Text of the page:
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The Socio-Neurological Science of Pleasure

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The Socio-Neurological Science of Pleasure

In a controversial scientific experiment conducted in the 1950s it was discovered that rats would press a lever as many as 7,000 times in an hour to receive a pleasure-stimulus implanted in a nerve bundle in their brains. Later, a similar study was conducted, even more controversially, on a human patient, who would activate the same pleasure center in his brain by adjusting a knob – to the exclusion of all other cares – social, personal hygiene, and more. If pleasure it so addictive, how have human beings adapted to modulate their experience of it?

In this day and age, opiate use is rampant, depression is at an all-time high, and people seek ways to mitigate their pain and increase their pleasure, perhaps more than at any other time in history, but certainly just as their Paleolithic ancestors did.

Where we happier in the stone age? Did we have access to more pleasure when we were using crude tools, instead of wielding multiple Wi-Fi devices? We’ve experienced an unprecedented level of growth since the industrial revolution, let alone, the days of stones and sticks, so why aren’t we unprecedentedly happy?

One could argue that peasant life was no walk in the park. We used to toil long hours conducting work in agricultural drudgery: ploughing, weeding, harvesting and carrying water buckets from the river. Such a lifestyle was harmful to human backs, knees and joints, and even numbing to the human mind. Some argue this was our true break from paradise – the agricultural revolution – which preceded even the technological delusion we are in today.

As one writer, Yuval Noah Harari laments,

“The factory worker is nothing but a mechanical cog, a slave to the requirements of machines and the interests of money. The middle class may enjoy better working conditions and many material comforts, but it pays for them dearly with social disintegration and spiritual emptiness. From a romantic perspective, the lives of medieval peasants were preferable to those of modern factory-hands and office clerks, and the lives of stone-age foragers were the best of all.”

So, romanticism aside, how do we recapture the simpler life, and increased pleasure of our ancient ancestors?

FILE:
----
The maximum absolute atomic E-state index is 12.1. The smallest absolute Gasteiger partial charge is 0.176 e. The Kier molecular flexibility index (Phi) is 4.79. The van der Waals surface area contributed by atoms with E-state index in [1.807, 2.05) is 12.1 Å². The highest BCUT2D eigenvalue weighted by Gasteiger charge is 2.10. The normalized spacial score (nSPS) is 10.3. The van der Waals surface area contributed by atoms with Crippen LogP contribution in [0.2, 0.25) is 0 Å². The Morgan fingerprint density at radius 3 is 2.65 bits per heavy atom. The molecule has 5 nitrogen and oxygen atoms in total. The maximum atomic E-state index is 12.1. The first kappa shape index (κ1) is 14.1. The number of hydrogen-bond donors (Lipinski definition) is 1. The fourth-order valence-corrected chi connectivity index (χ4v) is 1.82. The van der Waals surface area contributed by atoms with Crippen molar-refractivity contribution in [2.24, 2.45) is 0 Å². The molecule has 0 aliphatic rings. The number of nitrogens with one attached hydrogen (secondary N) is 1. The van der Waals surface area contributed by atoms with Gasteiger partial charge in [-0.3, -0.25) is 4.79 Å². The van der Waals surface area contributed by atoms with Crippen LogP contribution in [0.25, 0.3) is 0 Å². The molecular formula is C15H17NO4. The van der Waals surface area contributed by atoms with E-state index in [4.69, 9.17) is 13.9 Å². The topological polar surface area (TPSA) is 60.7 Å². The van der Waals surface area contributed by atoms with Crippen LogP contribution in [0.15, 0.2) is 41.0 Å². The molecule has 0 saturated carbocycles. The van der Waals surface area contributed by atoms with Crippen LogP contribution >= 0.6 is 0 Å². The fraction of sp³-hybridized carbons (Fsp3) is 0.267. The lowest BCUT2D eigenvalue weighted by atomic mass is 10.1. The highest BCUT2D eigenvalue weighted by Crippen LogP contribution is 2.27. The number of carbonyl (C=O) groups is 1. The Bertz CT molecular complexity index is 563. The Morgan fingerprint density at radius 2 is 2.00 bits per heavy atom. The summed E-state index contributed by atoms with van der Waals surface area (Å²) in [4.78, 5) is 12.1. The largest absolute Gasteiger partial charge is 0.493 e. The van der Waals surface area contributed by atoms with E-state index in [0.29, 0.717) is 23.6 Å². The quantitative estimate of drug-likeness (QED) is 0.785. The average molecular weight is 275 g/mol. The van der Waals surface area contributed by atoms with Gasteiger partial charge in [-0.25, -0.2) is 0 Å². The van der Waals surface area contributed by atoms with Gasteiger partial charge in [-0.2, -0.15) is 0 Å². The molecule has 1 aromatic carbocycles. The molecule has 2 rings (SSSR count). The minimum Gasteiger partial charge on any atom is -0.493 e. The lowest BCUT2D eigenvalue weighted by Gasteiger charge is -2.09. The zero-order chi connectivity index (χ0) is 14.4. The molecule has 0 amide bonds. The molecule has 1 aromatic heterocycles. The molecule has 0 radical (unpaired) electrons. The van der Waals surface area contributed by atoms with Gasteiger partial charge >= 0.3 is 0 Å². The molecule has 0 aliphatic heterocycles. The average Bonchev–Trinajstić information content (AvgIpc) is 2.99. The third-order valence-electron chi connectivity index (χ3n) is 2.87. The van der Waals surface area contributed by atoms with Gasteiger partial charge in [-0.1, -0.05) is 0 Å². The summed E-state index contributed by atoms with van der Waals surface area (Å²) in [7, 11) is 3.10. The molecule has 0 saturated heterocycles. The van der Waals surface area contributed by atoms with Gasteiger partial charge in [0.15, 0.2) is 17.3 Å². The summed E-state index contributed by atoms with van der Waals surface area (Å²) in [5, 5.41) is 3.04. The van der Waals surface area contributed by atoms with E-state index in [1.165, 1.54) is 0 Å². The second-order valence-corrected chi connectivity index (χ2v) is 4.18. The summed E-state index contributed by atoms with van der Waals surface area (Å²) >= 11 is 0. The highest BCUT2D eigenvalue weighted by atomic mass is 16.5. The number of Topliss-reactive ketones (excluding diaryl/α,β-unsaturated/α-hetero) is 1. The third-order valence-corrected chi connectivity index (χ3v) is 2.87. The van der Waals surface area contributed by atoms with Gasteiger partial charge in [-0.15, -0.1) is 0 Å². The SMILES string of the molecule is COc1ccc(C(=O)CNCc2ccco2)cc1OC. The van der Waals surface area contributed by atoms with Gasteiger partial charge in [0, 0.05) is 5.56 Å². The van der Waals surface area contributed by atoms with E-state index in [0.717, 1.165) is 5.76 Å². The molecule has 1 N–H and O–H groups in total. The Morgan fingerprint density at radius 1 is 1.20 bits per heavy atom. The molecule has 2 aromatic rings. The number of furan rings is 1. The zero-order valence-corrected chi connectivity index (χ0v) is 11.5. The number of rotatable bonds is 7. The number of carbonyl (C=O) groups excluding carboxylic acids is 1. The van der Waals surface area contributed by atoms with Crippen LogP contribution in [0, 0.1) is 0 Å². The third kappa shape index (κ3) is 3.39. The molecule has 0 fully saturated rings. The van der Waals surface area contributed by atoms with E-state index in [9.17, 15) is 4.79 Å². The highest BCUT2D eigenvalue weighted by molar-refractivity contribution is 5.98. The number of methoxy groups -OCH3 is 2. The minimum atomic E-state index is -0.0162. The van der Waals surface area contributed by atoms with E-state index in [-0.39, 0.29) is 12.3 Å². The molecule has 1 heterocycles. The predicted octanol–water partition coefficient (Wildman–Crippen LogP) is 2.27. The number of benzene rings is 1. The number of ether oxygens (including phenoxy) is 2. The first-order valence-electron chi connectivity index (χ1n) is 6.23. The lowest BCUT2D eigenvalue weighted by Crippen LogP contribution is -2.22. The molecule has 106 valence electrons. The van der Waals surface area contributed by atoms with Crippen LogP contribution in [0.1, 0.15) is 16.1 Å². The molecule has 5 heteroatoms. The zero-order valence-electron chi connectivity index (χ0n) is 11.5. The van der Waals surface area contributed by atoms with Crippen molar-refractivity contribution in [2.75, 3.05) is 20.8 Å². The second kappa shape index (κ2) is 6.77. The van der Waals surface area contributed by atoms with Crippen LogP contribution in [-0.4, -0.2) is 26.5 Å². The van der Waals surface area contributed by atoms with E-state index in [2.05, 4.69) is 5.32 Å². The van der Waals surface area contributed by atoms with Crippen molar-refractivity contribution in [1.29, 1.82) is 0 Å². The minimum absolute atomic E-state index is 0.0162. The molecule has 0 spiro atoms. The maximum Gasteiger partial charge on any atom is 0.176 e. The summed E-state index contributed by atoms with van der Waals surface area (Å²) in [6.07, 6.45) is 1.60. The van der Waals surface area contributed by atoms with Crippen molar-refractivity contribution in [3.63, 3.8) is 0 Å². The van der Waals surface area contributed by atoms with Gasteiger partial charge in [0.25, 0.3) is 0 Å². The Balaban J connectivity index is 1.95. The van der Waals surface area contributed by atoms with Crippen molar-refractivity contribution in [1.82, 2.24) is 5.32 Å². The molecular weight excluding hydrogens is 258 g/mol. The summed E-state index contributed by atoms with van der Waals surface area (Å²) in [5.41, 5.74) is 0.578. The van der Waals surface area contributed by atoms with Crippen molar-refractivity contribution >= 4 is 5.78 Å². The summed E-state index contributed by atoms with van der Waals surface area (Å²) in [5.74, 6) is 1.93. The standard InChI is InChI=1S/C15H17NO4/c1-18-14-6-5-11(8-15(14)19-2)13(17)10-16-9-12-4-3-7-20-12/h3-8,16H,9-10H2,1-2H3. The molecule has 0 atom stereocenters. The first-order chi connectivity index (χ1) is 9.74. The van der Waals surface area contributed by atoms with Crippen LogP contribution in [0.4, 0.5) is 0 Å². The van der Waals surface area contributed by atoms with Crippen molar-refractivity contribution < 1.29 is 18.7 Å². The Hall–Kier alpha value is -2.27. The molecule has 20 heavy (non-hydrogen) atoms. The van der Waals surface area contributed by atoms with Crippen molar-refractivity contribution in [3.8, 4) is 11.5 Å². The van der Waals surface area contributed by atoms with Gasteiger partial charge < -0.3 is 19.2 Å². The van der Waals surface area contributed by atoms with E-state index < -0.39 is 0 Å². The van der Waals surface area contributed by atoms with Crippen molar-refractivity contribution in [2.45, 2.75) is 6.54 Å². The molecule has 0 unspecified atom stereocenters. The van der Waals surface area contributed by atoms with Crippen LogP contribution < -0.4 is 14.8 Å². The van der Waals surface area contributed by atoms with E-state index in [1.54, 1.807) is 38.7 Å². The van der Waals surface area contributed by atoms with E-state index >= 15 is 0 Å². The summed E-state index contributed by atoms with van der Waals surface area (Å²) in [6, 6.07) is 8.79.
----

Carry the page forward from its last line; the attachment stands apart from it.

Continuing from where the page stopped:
The answer is staring us in the face.

Neuroscience even supports the solution. Shared experience is the key. Not virtual reality, or a few clicks on Facebook, but the age-old skill we acquired to stay alive. Shared experience also happens to increase happiness and pleasure. It dumps dopamine in our brains – the very same chemical that rats and people would hit a lever for thousands of times to feel the “high” that ensues.

In contrast to our virtually lived lives in the 21st century, friends in the stone age depended on one another for their next meal, or their safe passage through the night. Humans lived in close-knit communities, and friends were people with whom we did everything together – the extended “village” as family, you could say.

You survived long journeys and difficult winters together. You took care of one another when one of you fell sick, and shared your last morsels of food in times of need. Friends often knew each other more intimately than many present-day romantic couples who profess undying love for one another.

We cherish our individuality yet we must realize that we live in constant relationship to others, and that other people play a significant part in regulating our emotional and social behavior.

A single hug from a friend or loved one changes our physio-biology. A single smile from a stranger can brighten our day. We make more oxytocin, which allows for an even greater level of relational maturity and compassion for our fellow human beings. A single hug can boost our immunity and protect us from disease for up to 24 hours. Neuroeconomist, Paul Zak states that we need at least 4 hugs a day just to survive. How does this happen in a virtual world, where all our relationships take place in the ether?

To regulate our experience of life, and to increase our pleasure we need to connect more, not protect our small world views in hyper-vigilance. How can you reach out to others in real time today? Can you offer someone a genuine compliment? Can you meet with a friend? Can you give your dog a big, slobbery hug? This is what is missing from the modern world. Even our stone-toting ancestors understood this simple principle of connection.

Bassols Johanna

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